Human rights campaigners have hit out after a Turkish court acquitted two Kurdish Germans of killing their sister because of her Western lifestyle.
The brothers took the decision to kill Hatun Sürücü because they claim she offended the family’s honour by divorcing the man her family had forced her to marry aged 16. She then began dating and refused to wear a head scarf.
The 23-year-old was shot three times in the head by her youngest brother, Ayhan, who was 19 at the time, on February 7, 2005.
Hatun had a five-year-old son.
Ayhan said he felt “personal satisfaction” at killing his sister as he felt she brought shame on the family for having a German boyfriend.
He was tried in Germany and jailed for nine years
Brothers Mutlu, now 38, and Alparslan, now 36, were acquitted twice — in Germany in 2006, due to lack of evidence, and again today in Turkey.
Sara Browne, a Campaign Officer for Iranian and Kurdish Women’s Rights Organisation (IKWRO), was critical of the judgement that allowed the brothers to be freed:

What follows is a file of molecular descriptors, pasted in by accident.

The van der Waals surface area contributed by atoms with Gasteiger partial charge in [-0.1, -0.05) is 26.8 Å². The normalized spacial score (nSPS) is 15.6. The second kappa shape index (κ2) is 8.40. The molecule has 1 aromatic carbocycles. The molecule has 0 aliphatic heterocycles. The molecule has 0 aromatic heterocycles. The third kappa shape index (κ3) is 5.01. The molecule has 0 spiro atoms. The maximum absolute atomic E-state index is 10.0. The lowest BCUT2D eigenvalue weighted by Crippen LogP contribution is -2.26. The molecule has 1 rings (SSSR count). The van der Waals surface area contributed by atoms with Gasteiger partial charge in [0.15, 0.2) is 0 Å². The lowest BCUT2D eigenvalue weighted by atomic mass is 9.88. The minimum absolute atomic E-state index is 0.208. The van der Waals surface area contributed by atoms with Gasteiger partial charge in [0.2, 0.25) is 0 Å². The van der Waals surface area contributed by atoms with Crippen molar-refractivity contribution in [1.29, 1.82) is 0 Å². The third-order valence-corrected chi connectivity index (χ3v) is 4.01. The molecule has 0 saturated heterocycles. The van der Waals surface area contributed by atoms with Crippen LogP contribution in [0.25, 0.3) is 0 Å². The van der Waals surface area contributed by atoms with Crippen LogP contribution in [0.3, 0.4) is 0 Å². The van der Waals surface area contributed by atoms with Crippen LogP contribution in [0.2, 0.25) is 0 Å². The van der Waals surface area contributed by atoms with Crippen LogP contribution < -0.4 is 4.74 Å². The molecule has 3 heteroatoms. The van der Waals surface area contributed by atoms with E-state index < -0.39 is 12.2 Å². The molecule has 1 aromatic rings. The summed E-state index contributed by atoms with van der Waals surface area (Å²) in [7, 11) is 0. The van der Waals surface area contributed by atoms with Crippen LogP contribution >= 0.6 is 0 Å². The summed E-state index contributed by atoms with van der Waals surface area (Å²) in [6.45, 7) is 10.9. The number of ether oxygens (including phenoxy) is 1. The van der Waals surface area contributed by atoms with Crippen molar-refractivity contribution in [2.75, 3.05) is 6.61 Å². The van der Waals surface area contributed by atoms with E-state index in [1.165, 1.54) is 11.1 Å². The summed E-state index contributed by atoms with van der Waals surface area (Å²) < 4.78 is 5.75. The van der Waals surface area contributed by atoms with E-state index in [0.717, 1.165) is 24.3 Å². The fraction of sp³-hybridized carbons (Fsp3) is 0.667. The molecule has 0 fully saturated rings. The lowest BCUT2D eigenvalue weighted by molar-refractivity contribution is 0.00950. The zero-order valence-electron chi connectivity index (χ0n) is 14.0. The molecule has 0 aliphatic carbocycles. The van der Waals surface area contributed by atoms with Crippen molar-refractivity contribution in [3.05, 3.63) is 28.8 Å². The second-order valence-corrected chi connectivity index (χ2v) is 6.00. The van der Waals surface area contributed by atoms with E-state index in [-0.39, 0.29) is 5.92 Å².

“Honour killings are a significantly underreported problem. These are international cases and we need an international response.
“We must ensure that there is no safe have for perpetrators of these crimes.
“When justice is not done this sends a very dangerous message All governments have a role to play in fighting this horrific crime.”
According to BİA NET, an independent communication network in Turkey, during the first 11 months of 2016, 236 women were killed by men just because of their gender and most of the killers confessed that they did it due to “honour.”
The Max Planck Institute for Foreign and International Criminal Law estimates that between 1996 and 2005 there were an average of 12 murders a year in Germany that fit the profile for this type of killing.
While IKWRO says there were 11,744 cases of honour crimes recorded in the United Kingdom between 2010 and 2014.